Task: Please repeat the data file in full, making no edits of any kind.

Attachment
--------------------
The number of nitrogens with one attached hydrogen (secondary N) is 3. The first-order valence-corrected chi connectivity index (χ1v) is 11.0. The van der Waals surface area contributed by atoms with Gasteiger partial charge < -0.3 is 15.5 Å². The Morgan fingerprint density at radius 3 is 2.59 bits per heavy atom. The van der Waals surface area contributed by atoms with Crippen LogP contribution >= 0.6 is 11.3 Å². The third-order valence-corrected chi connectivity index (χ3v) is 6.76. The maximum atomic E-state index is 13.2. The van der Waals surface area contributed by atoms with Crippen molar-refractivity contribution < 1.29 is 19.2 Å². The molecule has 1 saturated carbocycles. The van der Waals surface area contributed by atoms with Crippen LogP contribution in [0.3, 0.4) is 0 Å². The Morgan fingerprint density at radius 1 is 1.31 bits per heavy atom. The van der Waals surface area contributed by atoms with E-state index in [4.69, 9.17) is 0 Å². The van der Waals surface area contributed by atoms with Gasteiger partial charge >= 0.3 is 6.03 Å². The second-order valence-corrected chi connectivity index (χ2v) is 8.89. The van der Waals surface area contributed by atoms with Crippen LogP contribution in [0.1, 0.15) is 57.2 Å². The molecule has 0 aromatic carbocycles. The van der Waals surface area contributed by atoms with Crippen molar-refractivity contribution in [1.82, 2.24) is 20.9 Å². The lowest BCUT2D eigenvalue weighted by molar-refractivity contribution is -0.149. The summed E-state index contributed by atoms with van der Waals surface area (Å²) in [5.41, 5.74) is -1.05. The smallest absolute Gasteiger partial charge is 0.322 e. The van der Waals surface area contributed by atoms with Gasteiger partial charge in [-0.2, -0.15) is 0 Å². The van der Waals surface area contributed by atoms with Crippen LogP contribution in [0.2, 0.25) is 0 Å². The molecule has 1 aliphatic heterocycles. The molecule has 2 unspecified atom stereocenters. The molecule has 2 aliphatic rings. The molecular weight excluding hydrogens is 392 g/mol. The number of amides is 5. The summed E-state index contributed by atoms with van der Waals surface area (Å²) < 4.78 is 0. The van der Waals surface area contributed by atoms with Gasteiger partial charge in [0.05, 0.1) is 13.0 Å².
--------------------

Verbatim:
The number of nitrogens with one attached hydrogen (secondary N) is 3. The first-order valence-corrected chi connectivity index (χ1v) is 11.0. The van der Waals surface area contributed by atoms with Gasteiger partial charge < -0.3 is 15.5 Å². The Morgan fingerprint density at radius 3 is 2.59 bits per heavy atom. The van der Waals surface area contributed by atoms with Crippen LogP contribution >= 0.6 is 11.3 Å². The third-order valence-corrected chi connectivity index (χ3v) is 6.76. The maximum atomic E-state index is 13.2. The van der Waals surface area contributed by atoms with Crippen molar-refractivity contribution < 1.29 is 19.2 Å². The molecule has 1 saturated carbocycles. The van der Waals surface area contributed by atoms with Crippen LogP contribution in [0.3, 0.4) is 0 Å². The Morgan fingerprint density at radius 1 is 1.31 bits per heavy atom. The van der Waals surface area contributed by atoms with E-state index in [4.69, 9.17) is 0 Å². The van der Waals surface area contributed by atoms with Gasteiger partial charge >= 0.3 is 6.03 Å². The second-order valence-corrected chi connectivity index (χ2v) is 8.89. The van der Waals surface area contributed by atoms with Crippen LogP contribution in [0.1, 0.15) is 57.2 Å². The molecule has 0 aromatic carbocycles. The van der Waals surface area contributed by atoms with Crippen molar-refractivity contribution in [1.82, 2.24) is 20.9 Å². The lowest BCUT2D eigenvalue weighted by molar-refractivity contribution is -0.149. The summed E-state index contributed by atoms with van der Waals surface area (Å²) in [5.41, 5.74) is -1.05. The smallest absolute Gasteiger partial charge is 0.322 e. The van der Waals surface area contributed by atoms with Gasteiger partial charge in [-0.2, -0.15) is 0 Å². The van der Waals surface area contributed by atoms with Crippen LogP contribution in [0.2, 0.25) is 0 Å². The molecule has 1 aliphatic heterocycles. The molecule has 2 unspecified atom stereocenters. The molecule has 2 aliphatic rings. The molecular weight excluding hydrogens is 392 g/mol. The number of amides is 5. The summed E-state index contributed by atoms with van der Waals surface area (Å²) < 4.78 is 0. The van der Waals surface area contributed by atoms with Gasteiger partial charge in [0.05, 0.1) is 13.0 Å².